“There are early signs that global economic momentum may be stabilizing, but the combination of slow growth and elevated geopolitical and trade risks still argue for a measure of caution,” said Alan Gayle, president at Via Nova Investment Management in Washington, D.C. “While most of the challenges facing the global economy are self-inflicted - trade, Brexit, etc. - the odds of a miscalculation by elected officials is rising.”
“Some near-term caution toward stocks is warranted given the strong gains in the first half combined with a slowing global economy, renewed trade tensions and stalled corporate profits growth,” said Alan Gayle, president of Via Nova Investment Management. “Moreover the lack of market participation outside of the large-cap S&P 500 highlights the challenge.”
“We believed the U.S. and China would resolve their differences over trade in a reasonable amount of time. But that confidence has been shaken. Policymakers are running with scissors and that may lead to self-inflicted wounds,” said Alan Gayle, president at Via Nova Investment Management.
“The rebound in the stock market in the first quarter suggests investors became overly pessimistic,” said Alan Gayle, President of Via Nova Investment Management in Washington.
“Markets began 2019 pricing in gloom and doom after major indexes fell ... in 2018. If the major risks facing the market, rising interest rates and a full-blown trade war, are avoided, equities can rally to new record highs,” said Alan Gayle, president at Via Nova Investment Management, in Washington DC.
"Now that the Fed is unlikely to raise interest rates over the near term, the biggest risk to the economy and the markets is trade tensions with China," said Alan Gayle, president of Via Nova Investment Management.
“The more attractive yields in the U.S., combined with the recent dovish shift in Fed commentary, suggest that the U.S. bond market will continue to outperform,” said Alan Gayle, president of Via Nova Investment Management.
"The combination of aggressive Federal Reserve rate hikes, an escalating and potentially prolonged trade dispute with China and the upcoming mid-term elections has generated a great deal of anxiety for the markets," said Alan Gayle, president of Via Nova Investment Management. "Fear and uncertainty are currently dominating market psychology."
“If trade tensions ease, we would expect international and emerging-market stocks to rebound. But betting on emerging-market stocks is to pick a date when trade issues are resolved, and we don’t know that date. Until then, we believe a higher relative U.S. weighting is appropriate,” said Alan Gayle, President of Via Nova Investment Management.
"The biggest risk to the U.S. and global markets is related to mounting trade tensions. While we believe these will be resolved, the process could take longer than many investors want," said Alan Gayle, president at Via Nova Investment Management.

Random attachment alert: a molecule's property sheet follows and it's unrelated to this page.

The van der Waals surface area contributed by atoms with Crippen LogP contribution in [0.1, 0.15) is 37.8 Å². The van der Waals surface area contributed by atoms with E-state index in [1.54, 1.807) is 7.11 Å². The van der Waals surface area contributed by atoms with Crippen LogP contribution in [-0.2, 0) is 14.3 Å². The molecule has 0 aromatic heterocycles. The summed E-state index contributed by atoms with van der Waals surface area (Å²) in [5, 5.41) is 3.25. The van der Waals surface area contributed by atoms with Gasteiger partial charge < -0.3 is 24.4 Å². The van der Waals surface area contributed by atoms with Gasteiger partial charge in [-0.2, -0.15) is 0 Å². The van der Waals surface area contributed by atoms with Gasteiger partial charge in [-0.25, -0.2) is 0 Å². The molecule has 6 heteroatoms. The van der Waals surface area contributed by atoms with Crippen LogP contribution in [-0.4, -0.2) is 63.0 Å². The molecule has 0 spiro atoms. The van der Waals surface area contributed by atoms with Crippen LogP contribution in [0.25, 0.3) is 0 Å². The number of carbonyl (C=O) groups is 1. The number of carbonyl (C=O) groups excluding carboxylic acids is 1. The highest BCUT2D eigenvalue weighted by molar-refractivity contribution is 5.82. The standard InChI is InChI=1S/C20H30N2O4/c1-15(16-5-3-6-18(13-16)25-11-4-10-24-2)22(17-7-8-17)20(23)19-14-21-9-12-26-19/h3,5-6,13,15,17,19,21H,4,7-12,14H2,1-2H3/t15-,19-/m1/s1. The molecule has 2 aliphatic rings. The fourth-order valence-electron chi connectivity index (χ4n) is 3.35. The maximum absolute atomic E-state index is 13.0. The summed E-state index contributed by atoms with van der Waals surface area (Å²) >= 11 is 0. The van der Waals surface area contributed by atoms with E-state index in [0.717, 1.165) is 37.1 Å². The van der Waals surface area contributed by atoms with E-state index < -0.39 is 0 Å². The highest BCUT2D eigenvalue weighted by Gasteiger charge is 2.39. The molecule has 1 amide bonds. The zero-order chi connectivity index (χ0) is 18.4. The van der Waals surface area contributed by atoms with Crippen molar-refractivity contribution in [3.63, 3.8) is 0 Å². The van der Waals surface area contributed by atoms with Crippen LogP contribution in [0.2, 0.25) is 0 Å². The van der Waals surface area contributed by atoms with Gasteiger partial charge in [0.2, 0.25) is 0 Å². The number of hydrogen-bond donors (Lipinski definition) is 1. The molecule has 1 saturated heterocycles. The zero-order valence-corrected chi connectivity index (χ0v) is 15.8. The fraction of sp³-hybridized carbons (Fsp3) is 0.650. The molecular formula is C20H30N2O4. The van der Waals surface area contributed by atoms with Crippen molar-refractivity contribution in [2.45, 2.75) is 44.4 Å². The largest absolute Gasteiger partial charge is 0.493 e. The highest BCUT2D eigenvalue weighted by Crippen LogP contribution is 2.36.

"We are in a battle between facts and fears," said Alan Gayle, president at Via Nova Investment Management. "The facts are a strengthening economy with increased employment, earnings and spending which is helping to fuel impressive sales and earnings growth for companies. The two main fears are how fast the Federal Reserve will raise interest rates and how far trade tensions will escalate. These risks have grown in recent months."
“Strengthening economic growth and a confident Fed is helping to support the dollar,” said Alan Gayle, president of Via Nova Investment Management LLC in Fredericksburg, Virginia. “Higher short-term interest rates make the dollar more attractive relative to other currencies.”
“We believe the facts of a healthy economy and strong earnings growth justify a bias in favor of equities and away from bonds. However, less accommodative central bank policies and the potential for a trade war are tangible threats to an otherwise positive outlook,” said Alan Gayle, president at Via Nova Investment Management. “Caution, not fear, is warranted,” he said.
Alan Gayle shares his outlook for the economy, stocks and interest rates.
Bond investors are likely to be facing steady headwinds,” said Alan Gayle, president at Via Nova Investment Management. “That suggests a favourable and supportive backdrop for earnings and stock prices, and we favour stocks over bonds.”
“I don't think that the 3 percent level necessarily makes bonds a buy,” said Alan Gayle, president of Via Nova Investment Management in Fredericksburg, Virginia. “I don't think investors should be abandoning stocks when the economy is growing and earnings are up roughly 20 percent from a year ago.”.
"The economic reports...combined with the newly enacted tax reform legislation, suggest future upside surprises to both economic growth and corporate profits. The path of stock prices, while higher on balance, may be rockier this year," noted Alan Gayle, president at Via Nova Investment Management.
"We remain positive on our outlook for the economy and the stock market for the remainder of 2018 and see market dips as buying opportunities. However, we are less sanguine on the outlook for bonds."
"2018 is shaping up as a year when we’ll see tension between economic strength and the policy reaction to that...
By March, we should start to see some traction from tax reform,” says Alan Gayle, president at Via Nova Investment Management, a registered investment advisor. While working Americans already have seen some benefit in their take-home pay — which could translate to more spending — publicly traded companies still are “digesting the nuances” of tax reform, he adds.